|Price:||£14.27 & FREE UK Delivery on orders dispatched by Amazon over £20. Delivery Details|
|Listen Now with Amazon Music|
|Amazon Music Unlimited|
|New from||Used from|
AutoRip is available only for eligible CDs and vinyl sold by Amazon EU Sarl (but does not apply to gift orders or PrimeNow orders). See Terms and Conditions for full details, including costs which may apply for the MP3 version in case of order returns or cancellations.
- Choose from over 13,000 locations across the UK
- Prime members get unlimited deliveries at no additional cost
- Find your preferred location and add it to your address book
- Dispatch to this address when you check out
Frequently bought together
Customers who bought this item also bought
(2004/SUGAR HILL) 17 tracks Ein Konzeptalbum, welches das alte und das neue Amerika kritisch behandelt. Eine Mischung aus Liedern und Spoken Words. Sehr zu Empfehlen./ A concept album from a critical view about the old and the new America. A mixture of songs and spoken words. Highly recommended!
The Juarez Device
The Characters / A Simple Story
Wringing On Rocks Across The USA
The Radio...And Real Life
There Oughta Be A Law Against Sunny Southern
What Of Alicia
Honeymoon In Cortez
The Run South
Jabo / Street Walkin' Woman
El Camino Instrumental
Top customer reviews
There was a problem filtering reviews right now. Please try again later.
This is a Masterpiece.
There, I've said it. There's not many albums that I'd put at this level. It makes me immediately think of downgrading the 5 stars I've already given to others in reviews. Juarez doesn't compare easily: Country? yes but don't know any others sounding like this, Rock? well yes a bit, Rock opera? no but close, more like connected song cycle, but then Tommy always wrongly categorised, Folk? yes-ish but doesn't help, Alt-country / Americana? yes, it's certainly about America, Tex-mex, yes but not overtly so until near the end, Border Music; yes indeed! It's a story told by a series of songs plus some wry descriptive monologue (from Allen himself). The story is about Sailor and Alice, Jabo and Chic - each pair makes their way from Southern California to Cortez, Colorado, where they meet and fight, leaving two dead. The survivors flee to Juarez, Mexico (probably by Buick!). The story doesn't amount to a terrific amount but it provides a lot to chew over and a set of excellent songs many which stand very well on their own.
Apart from one instrumental, of which more later, Allen sings throughout, accompanying himself on piano very effectively, occasionally augmented by guitar, dobro, mandolin and/or fiddle. He likes 3/4 time but can switch easily to barrelhouse as the mood requires (and by God does the keyboard take a a beating at times!). The tone is intimate so you are almost shocked when a vocal chorus pops up, three tracks from the end, in "La Despedida" where there's, "..an old Spanish lady, singing into a microphone, an her old voice is shaky but she's singing one hell of a song." This is followed by a slow paced instrumental, "El Camino (The Highway)" with a marvellous mix of instruments - muffled battledrum behind - piano takes the theme first, followed by accordion, then fiddle - my neck hairs usually quiver at this stage! Then it's up tempo for a lovely closer with vocal (en Espanyol) and accordion in full Mexican border mode. Somehow there's some optimism here in spite of the earlier tragedy.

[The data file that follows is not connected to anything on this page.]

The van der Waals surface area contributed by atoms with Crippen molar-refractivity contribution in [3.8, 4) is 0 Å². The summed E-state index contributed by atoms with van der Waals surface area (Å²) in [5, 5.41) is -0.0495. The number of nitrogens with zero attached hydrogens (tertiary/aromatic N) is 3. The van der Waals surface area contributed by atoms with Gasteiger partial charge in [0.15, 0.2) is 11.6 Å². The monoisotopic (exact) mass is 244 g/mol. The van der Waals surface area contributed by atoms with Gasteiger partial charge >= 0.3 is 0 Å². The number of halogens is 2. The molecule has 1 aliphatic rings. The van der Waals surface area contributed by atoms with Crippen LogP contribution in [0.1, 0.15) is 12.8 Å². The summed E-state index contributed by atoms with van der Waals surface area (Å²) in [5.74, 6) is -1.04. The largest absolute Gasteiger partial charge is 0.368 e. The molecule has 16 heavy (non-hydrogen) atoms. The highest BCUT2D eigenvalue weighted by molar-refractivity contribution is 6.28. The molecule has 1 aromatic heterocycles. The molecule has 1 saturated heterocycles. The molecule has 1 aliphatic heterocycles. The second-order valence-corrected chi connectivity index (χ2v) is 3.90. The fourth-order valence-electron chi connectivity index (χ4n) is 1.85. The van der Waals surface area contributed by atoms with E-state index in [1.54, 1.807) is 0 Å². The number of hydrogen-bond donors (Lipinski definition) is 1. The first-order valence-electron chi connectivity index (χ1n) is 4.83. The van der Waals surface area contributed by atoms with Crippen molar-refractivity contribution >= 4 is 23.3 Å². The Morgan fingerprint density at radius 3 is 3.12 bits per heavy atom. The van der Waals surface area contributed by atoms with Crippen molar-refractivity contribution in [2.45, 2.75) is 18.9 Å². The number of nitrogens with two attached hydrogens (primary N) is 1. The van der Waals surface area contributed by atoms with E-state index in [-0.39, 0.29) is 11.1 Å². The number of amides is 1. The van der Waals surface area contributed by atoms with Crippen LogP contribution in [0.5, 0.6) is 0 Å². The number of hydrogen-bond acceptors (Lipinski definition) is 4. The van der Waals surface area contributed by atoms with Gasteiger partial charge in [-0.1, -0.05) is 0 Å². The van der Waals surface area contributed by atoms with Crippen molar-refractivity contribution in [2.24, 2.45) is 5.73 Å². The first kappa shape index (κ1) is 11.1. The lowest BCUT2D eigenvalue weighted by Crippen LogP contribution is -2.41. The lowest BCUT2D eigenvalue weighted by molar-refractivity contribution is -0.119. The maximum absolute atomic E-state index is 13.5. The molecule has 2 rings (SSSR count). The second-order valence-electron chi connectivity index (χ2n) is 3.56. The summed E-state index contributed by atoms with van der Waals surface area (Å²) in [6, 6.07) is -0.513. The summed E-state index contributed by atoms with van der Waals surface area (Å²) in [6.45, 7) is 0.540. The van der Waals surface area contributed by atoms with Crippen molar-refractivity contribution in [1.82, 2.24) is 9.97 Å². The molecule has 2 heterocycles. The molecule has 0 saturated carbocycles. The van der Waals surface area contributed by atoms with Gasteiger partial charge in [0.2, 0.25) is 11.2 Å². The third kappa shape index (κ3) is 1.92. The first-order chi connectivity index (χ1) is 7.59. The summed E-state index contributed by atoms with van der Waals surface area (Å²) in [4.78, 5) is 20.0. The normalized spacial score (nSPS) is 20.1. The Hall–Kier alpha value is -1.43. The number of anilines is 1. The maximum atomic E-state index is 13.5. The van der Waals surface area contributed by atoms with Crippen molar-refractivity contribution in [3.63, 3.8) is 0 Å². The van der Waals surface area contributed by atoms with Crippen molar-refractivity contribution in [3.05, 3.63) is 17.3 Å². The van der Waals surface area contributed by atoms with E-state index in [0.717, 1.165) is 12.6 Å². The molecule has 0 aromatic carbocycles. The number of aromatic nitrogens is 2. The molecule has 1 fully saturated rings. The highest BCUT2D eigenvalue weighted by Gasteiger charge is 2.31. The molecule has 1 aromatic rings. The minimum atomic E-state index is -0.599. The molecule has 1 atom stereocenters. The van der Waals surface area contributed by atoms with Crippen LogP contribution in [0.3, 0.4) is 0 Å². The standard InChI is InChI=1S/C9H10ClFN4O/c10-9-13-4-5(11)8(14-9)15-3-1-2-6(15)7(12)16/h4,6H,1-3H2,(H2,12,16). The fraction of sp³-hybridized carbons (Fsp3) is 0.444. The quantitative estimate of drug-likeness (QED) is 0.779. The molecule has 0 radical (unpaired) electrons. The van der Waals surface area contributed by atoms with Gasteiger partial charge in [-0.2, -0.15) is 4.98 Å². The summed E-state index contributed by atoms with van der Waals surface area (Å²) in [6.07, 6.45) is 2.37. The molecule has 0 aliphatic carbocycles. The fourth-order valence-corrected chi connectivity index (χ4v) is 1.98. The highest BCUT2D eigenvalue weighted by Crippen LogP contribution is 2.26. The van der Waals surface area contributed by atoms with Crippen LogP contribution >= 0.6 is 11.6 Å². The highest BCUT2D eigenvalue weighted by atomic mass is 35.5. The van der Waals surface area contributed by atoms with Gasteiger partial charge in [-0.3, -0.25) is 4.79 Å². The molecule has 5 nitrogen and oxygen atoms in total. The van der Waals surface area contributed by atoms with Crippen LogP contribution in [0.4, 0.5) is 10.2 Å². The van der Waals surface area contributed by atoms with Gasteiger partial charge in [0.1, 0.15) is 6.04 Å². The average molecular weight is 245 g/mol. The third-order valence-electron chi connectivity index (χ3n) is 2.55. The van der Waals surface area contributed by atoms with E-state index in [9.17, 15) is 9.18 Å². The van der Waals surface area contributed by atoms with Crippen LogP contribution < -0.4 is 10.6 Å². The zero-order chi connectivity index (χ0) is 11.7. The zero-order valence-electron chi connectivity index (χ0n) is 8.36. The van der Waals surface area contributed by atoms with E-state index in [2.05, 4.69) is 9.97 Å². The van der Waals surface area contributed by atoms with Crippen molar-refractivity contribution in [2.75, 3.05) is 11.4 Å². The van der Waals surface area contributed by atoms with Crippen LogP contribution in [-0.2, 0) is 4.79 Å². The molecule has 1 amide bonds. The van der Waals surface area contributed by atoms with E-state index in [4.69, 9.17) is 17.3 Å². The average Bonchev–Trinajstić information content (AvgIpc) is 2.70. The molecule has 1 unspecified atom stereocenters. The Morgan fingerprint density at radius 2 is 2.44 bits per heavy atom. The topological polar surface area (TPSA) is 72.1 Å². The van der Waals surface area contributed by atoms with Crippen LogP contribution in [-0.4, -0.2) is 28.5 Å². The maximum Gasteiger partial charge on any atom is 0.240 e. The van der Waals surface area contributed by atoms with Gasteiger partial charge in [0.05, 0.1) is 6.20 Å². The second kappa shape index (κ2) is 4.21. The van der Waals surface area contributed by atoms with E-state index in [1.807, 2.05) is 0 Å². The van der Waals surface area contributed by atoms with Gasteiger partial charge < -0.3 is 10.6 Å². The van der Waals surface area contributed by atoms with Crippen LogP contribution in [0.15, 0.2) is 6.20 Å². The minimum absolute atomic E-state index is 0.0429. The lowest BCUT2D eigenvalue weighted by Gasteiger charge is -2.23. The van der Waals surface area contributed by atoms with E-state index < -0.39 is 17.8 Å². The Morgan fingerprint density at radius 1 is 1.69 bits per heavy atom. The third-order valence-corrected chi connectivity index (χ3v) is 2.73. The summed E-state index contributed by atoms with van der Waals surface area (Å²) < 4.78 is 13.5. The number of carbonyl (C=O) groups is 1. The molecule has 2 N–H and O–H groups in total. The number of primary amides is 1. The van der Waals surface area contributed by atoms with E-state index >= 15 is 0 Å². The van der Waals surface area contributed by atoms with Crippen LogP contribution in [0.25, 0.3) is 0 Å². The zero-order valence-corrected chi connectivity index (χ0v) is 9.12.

From his later albums particularly, "Lubbock on Everything", Allen can fairly be classified as a country singer and a damn good one. Originally coming from Lubbock and loosely part of the Butch Hancock, Joe Ely and Jimmy Dale Gilmore set, but quite a bit more obscure than them to most people. Most of his other albums (with the odd exception!) have been more conventional collections of country-flavoured songs often with a fierce dose of satire.
It's worth adding that this was Allen's very first album released in 1976 albeit on a very minor label. What a debut! It was subsequently picked up by Sugar Hill for re-release. In his sleeve notes Dave Alvin compares it favourably to Dylan's "Blood on the Tracks" and Randy Newman's "Good Old Boys". I've also seen references to the "After the Goldrush", Neil Young in the piano-led portions, particularly the title track, and also the Stones performing, "Dead Flowers". I wouldn't disagree with either of these but Terry's his own man, doing his own thing. He really deserves a listen. Though sneaking up on this little beauty via, say, "Lubbock..." might not be a bad idea for someone new to the very talented, Terry Allen. (I didn't even mention that Terry was originally trained as an architect, is an artist who is represented in the New York Museum of Modern Art and many more, and has collaborated on a film soundtrack with David Byrne.)
Would you like to see more reviews about this item?
What other items do customers buy after viewing this item?